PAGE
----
When the New York Times refers to a new show as “transgressive,” it’s a bad, bad omen, and when the theme song of that new show, Showtime’s new series Weeds, a satire of suburban life, is Malvina Reynolds’s antique, condescending and trite “Little Boxes,” the signs are even worse.
Little boxes on the hillside,
Little boxes made of ticky tacky
Little boxes on the hillside,
Little boxes all the same,
There’s a green one and a pink one
And a blue one and a yellow one
And they’re all made out of ticky tacky
And they all look just the same.
Oh good grief, not another attack on the suburbs, not again. The supposed horrors, concealments, conformity, and emptiness of suburban life have been the targets of scriptwriters with a grudge but no clue since about the time that the first construction truck rolled into Levittown. And they still are. Beneath the Botox, the wildly over-praised Desperate Housewives is a show about suburban ennui. In the even more wildly over-praised American Beauty, life in the ‘burbs was portrayed as being so awful that the movie’s whiny hero was still grumbling on about it after his suicide.
Weeds begins in very much the same vein. There’s that theme song (Malvina Reynolds was seemingly unaware of the irony implicit in a leftist writing lyrics that attacked conformity), and a clever, if predictable, title sequence of identical SUVs, identical commuters, and shots of the sort of upscale suburban community that you can find across this nation from Nashville’s Green Hills to Updike’s Connecticut to Fox’s OC.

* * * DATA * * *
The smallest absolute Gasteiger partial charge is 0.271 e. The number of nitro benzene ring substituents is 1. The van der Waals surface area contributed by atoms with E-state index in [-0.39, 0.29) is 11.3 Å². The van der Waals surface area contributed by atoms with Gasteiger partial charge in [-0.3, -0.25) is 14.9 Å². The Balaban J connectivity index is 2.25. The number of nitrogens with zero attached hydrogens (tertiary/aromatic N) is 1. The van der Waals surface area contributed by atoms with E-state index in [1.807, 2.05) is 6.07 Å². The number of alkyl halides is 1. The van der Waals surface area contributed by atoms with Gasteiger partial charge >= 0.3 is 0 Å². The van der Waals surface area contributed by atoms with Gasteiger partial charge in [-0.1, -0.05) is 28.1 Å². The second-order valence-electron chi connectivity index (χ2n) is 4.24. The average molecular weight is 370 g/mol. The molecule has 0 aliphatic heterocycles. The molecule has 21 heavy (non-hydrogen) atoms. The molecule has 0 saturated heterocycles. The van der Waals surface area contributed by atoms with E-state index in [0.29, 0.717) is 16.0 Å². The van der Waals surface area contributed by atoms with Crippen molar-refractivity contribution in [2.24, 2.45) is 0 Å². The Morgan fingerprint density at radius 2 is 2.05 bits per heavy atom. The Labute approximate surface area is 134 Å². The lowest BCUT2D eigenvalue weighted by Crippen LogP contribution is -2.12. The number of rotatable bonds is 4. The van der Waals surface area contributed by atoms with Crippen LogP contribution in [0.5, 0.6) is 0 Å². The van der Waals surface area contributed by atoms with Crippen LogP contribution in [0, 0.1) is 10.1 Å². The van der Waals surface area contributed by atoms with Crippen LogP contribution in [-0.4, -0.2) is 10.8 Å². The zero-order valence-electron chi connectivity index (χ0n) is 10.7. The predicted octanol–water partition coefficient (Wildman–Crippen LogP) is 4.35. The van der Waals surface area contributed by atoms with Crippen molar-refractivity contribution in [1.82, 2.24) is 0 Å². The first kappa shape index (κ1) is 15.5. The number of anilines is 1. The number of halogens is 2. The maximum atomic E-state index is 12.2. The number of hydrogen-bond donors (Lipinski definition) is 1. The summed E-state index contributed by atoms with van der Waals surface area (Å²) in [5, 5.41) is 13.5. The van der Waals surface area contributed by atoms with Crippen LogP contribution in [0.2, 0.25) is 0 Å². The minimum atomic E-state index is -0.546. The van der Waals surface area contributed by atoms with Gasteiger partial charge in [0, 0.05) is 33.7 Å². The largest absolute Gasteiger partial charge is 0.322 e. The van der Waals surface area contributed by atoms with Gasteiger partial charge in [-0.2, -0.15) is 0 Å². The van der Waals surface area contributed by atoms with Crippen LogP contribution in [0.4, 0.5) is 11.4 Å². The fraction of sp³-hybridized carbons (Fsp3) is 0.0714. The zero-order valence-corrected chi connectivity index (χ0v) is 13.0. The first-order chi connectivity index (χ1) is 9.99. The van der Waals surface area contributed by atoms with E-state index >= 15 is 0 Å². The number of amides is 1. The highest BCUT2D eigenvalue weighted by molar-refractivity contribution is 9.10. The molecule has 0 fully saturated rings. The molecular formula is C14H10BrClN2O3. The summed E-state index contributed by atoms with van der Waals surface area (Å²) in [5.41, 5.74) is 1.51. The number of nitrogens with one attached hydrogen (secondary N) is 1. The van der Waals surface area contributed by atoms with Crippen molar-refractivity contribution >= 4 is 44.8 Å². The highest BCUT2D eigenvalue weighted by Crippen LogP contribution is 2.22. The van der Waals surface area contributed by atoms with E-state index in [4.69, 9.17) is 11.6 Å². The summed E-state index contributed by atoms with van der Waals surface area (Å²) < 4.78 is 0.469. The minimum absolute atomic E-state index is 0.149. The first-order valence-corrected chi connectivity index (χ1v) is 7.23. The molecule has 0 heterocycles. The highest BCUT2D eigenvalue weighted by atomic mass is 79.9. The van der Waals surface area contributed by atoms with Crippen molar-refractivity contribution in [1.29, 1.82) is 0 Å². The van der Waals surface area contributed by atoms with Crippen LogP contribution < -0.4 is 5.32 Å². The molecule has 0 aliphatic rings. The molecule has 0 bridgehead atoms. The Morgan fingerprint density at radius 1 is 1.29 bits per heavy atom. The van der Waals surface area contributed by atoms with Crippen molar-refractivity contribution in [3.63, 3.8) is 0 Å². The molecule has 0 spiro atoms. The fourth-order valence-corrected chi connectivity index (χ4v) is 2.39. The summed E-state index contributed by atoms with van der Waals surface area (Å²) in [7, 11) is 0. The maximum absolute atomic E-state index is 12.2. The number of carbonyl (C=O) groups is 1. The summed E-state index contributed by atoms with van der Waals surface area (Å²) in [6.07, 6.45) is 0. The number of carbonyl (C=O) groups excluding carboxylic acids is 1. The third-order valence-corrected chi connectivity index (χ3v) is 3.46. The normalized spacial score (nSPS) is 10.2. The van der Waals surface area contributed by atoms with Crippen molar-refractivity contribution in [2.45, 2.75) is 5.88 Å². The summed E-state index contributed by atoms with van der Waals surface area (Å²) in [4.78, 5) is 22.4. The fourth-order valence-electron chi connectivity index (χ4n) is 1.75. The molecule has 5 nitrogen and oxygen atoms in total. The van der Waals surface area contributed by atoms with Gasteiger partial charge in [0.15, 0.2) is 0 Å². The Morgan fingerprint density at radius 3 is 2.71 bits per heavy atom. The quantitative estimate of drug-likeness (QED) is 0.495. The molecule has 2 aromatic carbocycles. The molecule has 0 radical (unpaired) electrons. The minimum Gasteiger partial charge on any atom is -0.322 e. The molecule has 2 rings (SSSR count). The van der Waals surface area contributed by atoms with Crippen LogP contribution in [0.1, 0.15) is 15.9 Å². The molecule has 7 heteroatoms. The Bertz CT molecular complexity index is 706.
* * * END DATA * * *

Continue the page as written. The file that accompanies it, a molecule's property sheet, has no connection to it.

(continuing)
And truth to tell, there’s much about Weeds, which is set in the affluent suburb of Agrestic, California, that continues in this all-too-predictable vein. We have the alcohol, we have the Ambien, we have the bored, bitchy, and–let’s admit it–desperate housewives, the usual villains of such pieces, and we have their bored, desperate, and hapless husbands, one of whom, needless to say, is enjoying an understandable affair with Helen, his foxy tennis pro. The only family in the show that appears, at least initially, to have any warmth or, even, any honesty is the Jameses, a family of African-American drug dealers.
Drug dealers? In a show set in an upscale suburb? Ah yes, the central conceit of Weeds is that the only way that the recently widowed Nancy Botwin (Mary-Louise Parker) can support her big house, SUV, two kids, and insatiable craving for iced latte is by selling pot to her neighbors. The Jameses are her wholesalers. And if you think that the economics of Nancy’s plan are ludicrous, you’d be right. Gas is at $2, iced latte is at $3. Selling a few baggies of grass to the feckless dads of Agrestic is not really going to sort out the financial mess in which Nancy finds herself. And then there are those pesky legal risks…
But all this is to miss the point. The idea of a pillar-of-society pot-selling mom (which owes more than a little, incidentally, to the delightful British movie, Saving Grace) may contribute to what the New York Times’s Alessandra Stanley described, rather sternly, as Weeds’s “amoral underpinnings,” but, in reality, that naughty plant is little more than a handy plot device, of no more real significance than the moonshine in Hazzard County. Not so coincidentally, however, it’s a plot device that comes with other advantages. It has attracted plenty of publicity and has also semaphored Showtime’s supposed sophistication, edginess, and, most potentially lucrative of all, freedom from the restrictions imposed on luckless broadcast media by the Comstocks at the FCC.